Reconstruction The Legacy of the Civil War

What was the legacy of the Civil war? What came of all the pain and bloodshed? Was it worth all the suffering it caused? The answers lie in the period just after the war: reconstruction. It was a time of struggle; the emancipated slaves struggled for freedom, the vengeful south struggled for a "lost cause", and everyone struggled to rebuild. Reconstruction largely failed, the south successfully fought against or even reversed much of the progress that was made, largely through hate-groups like the KKK. However, there were some successes, such as the 15th amendment, which gave all native-born men citizenship and the right to vote regardless of color. Although these amendments and other legislature only fanned the flames at the time, they would make way for the Civil Rights movement many years later in what was perhaps the finest legacy of the Civil war and reconstruction. The legacy of reconstruction lies in southern resistance, new constitutional amendments, and the Civil Rights movement.

Reconstruction failed to provide truly equal rights to blacks. The south, having been devastated by the war, blamed many of their hardships on blacks and feared that they would continue to hurt their interests by voting for republicans rather than democrats. So, they formed hate-groups like the KKK, which terrorized blacks and anyone who was pro-black. They used terror to prevent blacks from voting and to keep reconstructionist republicans from taking office. Cartoonist for Harper’s Weekly, Thomas Nast tried to convince readers that the Klan and the racism they spread were evil by surround them in imagery of burning schools and lynched corpses. The Klan spread the idea of “the lost cause of the confederacy” that sought to paint the south as the noble heroes of the Civil war with a god-given right to enslave blacks. Nast draws them as they really are, terrorists. These terrorists killed many blacks and fought to destroy reconstruction; they were largely successful.
One good outcome of reconstruction was legislature, like the 15th amendment, that gave blacks right in law, even if they were not enforced in reality. The 15th amendment states that no one can be kept from voting on account of race, color, or previous condition of servitude. Congress passed this amendment mostly to defy president Johnson, who they believed had a poor plan for reconstruction. Alas, the main outcome at the time was that both north and south felt disenfranchised, as many places throughout America had laws that forbade voting on account of race. At the time, most people were upset by the 15th amendment, but from our standards today it is wonderful, it brought African Americans one step closer to equality, even if it was not apparent at the time.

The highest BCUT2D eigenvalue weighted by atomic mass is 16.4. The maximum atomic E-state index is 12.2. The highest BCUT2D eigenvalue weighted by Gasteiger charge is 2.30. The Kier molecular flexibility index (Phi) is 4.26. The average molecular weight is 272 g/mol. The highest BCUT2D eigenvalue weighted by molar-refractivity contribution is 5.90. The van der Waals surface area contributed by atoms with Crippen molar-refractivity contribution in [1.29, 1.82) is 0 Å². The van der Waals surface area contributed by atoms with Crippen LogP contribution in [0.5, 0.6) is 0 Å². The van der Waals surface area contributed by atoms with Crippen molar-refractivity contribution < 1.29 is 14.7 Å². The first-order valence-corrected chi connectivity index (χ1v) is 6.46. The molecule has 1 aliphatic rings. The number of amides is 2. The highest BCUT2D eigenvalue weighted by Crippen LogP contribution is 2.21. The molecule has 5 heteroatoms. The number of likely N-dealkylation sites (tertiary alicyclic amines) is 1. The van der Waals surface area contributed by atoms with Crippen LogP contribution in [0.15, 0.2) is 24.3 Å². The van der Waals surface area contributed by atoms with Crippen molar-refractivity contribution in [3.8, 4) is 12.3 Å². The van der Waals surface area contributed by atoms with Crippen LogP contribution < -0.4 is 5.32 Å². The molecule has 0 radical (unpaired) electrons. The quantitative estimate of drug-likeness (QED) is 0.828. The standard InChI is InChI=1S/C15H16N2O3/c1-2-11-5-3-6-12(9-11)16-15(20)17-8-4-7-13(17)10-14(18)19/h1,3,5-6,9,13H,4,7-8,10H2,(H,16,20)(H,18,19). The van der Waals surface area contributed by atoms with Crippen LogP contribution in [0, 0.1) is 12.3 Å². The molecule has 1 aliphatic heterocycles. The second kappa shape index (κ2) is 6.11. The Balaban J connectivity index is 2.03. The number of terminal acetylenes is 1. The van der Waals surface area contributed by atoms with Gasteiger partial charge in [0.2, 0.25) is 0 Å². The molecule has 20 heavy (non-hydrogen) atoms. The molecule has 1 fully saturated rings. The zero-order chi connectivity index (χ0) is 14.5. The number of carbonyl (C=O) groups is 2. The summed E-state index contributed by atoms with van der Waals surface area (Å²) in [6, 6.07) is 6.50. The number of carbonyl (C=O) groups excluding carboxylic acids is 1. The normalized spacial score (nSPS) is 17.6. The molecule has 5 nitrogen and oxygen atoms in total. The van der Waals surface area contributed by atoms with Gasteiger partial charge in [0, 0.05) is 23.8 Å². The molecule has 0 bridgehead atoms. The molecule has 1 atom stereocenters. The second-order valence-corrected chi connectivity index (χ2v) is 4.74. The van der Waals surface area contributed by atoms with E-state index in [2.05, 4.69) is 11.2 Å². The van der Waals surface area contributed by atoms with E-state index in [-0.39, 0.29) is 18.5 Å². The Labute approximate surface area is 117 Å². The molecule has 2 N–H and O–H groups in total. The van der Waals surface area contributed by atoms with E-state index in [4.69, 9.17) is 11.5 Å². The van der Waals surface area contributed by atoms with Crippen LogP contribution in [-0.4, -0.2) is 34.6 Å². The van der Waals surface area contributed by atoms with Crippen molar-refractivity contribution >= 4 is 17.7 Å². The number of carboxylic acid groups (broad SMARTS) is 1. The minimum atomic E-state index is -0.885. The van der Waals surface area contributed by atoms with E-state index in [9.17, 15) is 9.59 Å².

The proudest legacy of the reconstruction is likely the Civil Rights movement. African Americans finally got the rights they had fought so long and hard for. In MLK’s “I have a dream speech” he says he has a dream that someday there would be no discrimination or hate in the United States, and he speaks of their forefathers who believed all men were created equal. The speech was watch by millions of people and will be remembered for as long as there is history, and its success is made possible by reconstruction. Elements of reconstruction like the 15th amendment and the works of great minds like Fredrick Douglass and Harriet Tubman inspired a new generation to step up for their rights. And this time, they one. This is the true legacy of reconstruction.

In conclusion, the legacy of reconstruction lies in southern resistance, new constitutional amendments, and the Civil Rights movement, but the ultimate legacy is that of civil rights. Even beyond the Civil Rights movement of the 50s and 60s, reconstruction ties into the civil rights issues we face today. King's dream, and the dream of many reconstructionists still has not been fully realized. We have made much progress, but even today we have movements for black equality, like Black Lives Matter. Although not everyone may love their methods, just as many people disliked reconstruction efforts, they are fighting for an end to violence and systematic racism against black people. This is a fundamental thing they deserve as human beings, but they have found that they must fight for it, just as their forefathers fought for equality 150 years ago. The legacy of reconstruction is still with us today.

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